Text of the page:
This applies to federal regulations as well as state regulations governing the federal employee’s conduct (like driving rules – rights of way, red lights, etc.) and other standards of conduct for a particular profession (medical standard of care breached, leading to medical malpractice claim due to government/military doctor causing injury).
Second, if the conduct does involve some element of judgment or choice, the court will determine whether the "judgment is of the kind that the discretionary function exception was designed to shield." The closer the decision is to policy-making, the more likely it will be used by the courts as a shield to recovery.
Further, as case law has shown, the courts are less likely to shield government behavior which looks malicious, mean-spirited, or spiteful when done under the guise of official action. The case Loumiet v. United States involved a bank officer who was prosecuted by the Office of the Comptroller of the Currency (one of the federal bank regulators) when the bank officer reported OCC employees for making racially derogatory remarks about the mainly Hispanic bank employees during an audit. The D.C. Circuit Court of Appeals – not one known to be particularly liberal – allowed the suit to go forward by finding that:
the FTCA's discretionary-function exception does not provide a blanket immunity against tortious conduct that a plaintiff plausibly alleges also flouts a constitutional prescription.
The D.C. Circuit basically found that the OCC’s prosecutorial discretion didn’t count where it base based on a desire to retaliate against the bank office who reported them for acting like racists. Normally, prosecutorial discretion is not at issue because malicious prosecution is a separately carved-out exception to the FTCA, but the OCC brought civil charges, not criminal charges. The OCC employees were acting in their official capacities, and the DC Circuit was basically saying that Congress didn’t enact the discretionary function exception to shield rogue bank examiners who were using their powers for a personal vendetta.
However, this same line of thought, that the discretionary function exception shouldn’t shield rogue operators goes out the window when prisoners are involved.
Courts are more likely, however, to shield the government in situations where negligence injures prisoners. There are cases where prisoners were assaulted by guards transporting them, and where prisoners are injured or killed when negligently put in cells that are overcrowded or with other prisoners that the guards/warden know will assault the victim – even when it violates prison regulations. The courts, then, will look to the exception for assaults or rule that wardens have discretion on where to house inmates. If there is malice involved – a prison employee’s personal animus that causes they to knowingly injure the inmate or have the inmate injured – the courts will allow a Bivens-suit, for damages against the prison employee himself or herself, rather than against the government.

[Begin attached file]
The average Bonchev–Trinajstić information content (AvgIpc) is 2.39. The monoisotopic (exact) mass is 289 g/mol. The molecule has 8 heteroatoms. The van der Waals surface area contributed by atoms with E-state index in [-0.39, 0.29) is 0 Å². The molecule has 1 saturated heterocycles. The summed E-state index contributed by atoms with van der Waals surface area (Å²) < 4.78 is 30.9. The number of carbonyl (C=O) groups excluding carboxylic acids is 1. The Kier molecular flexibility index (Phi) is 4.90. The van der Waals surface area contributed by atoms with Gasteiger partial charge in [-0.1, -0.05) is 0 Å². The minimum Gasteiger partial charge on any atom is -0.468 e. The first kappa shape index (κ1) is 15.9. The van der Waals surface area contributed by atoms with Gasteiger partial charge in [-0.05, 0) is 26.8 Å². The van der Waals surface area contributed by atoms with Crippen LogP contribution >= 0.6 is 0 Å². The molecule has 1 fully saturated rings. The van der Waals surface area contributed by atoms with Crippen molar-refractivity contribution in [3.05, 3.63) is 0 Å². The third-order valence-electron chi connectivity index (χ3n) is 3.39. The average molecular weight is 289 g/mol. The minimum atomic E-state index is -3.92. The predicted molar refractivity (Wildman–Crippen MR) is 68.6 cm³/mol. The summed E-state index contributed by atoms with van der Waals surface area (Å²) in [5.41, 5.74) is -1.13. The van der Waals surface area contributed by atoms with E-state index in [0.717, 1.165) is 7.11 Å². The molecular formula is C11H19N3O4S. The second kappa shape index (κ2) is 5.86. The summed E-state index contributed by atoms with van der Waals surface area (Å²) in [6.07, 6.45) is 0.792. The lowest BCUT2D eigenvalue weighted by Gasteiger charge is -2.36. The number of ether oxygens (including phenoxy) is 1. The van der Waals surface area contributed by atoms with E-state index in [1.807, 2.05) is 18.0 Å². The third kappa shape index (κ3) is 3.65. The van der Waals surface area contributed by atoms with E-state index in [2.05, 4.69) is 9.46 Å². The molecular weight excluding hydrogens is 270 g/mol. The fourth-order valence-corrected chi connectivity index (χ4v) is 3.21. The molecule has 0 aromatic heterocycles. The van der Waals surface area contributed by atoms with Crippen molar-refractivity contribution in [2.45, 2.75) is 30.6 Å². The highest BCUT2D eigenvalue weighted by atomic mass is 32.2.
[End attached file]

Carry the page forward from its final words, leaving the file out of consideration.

We are then left with traditional torts – car wrecks, medical malpractice, falling tree limbs in urban parks7 – that fit neatly within what congress intended for the FTCA, idiosyncratic egregious cases, and negligent undertakings.
The courts have allowed very narrow pathways in for idiosyncratic cases – when bank regulators who brought civil charges against a bank employee who complained that they had made racist comments, when a doctor at a government clinic sexually abused patients, and he had done same thing repeatedly before in other areas (prisons) that those who hired him knew about.8
Negligent undertakings also present a pathway where the government actors’ conduct is by very specific regulations and the negligent conduct of the government employees was just as egregious as the conduct of the actor who directly caused the injury (Naval base employees who ignored domestic violence and child protection regulations resulting in the child of a servicemember being killed by his civilian wife on a military base).9
1. 28 USC § 1346(b)
2. Whalen v. United States, 246 F. Supp. 3d 449, 454 (D.D.C 2017), citing Dalehite v. United States, 346 U.S. 15, 24-25, 73 S. Ct. 956, 97 L. Ed. 1427 (1953)
3. 28 USC § 2680
4. 28 U.S.C. § 2680(a)
5. Berkovitz, 486 U.S. at 536
6. Id. at 545
7. See Walen v. US, 246 F. Supp. 3d 449 (D.D.C 2017).
8. Brignac v. United States, 239 F. Supp. 3d 1367 (N.D. Ga. 2017)
9. Talia Williams v. US, No. 1:08-cv-437-ACK-BMK (D. Hawaii 2010)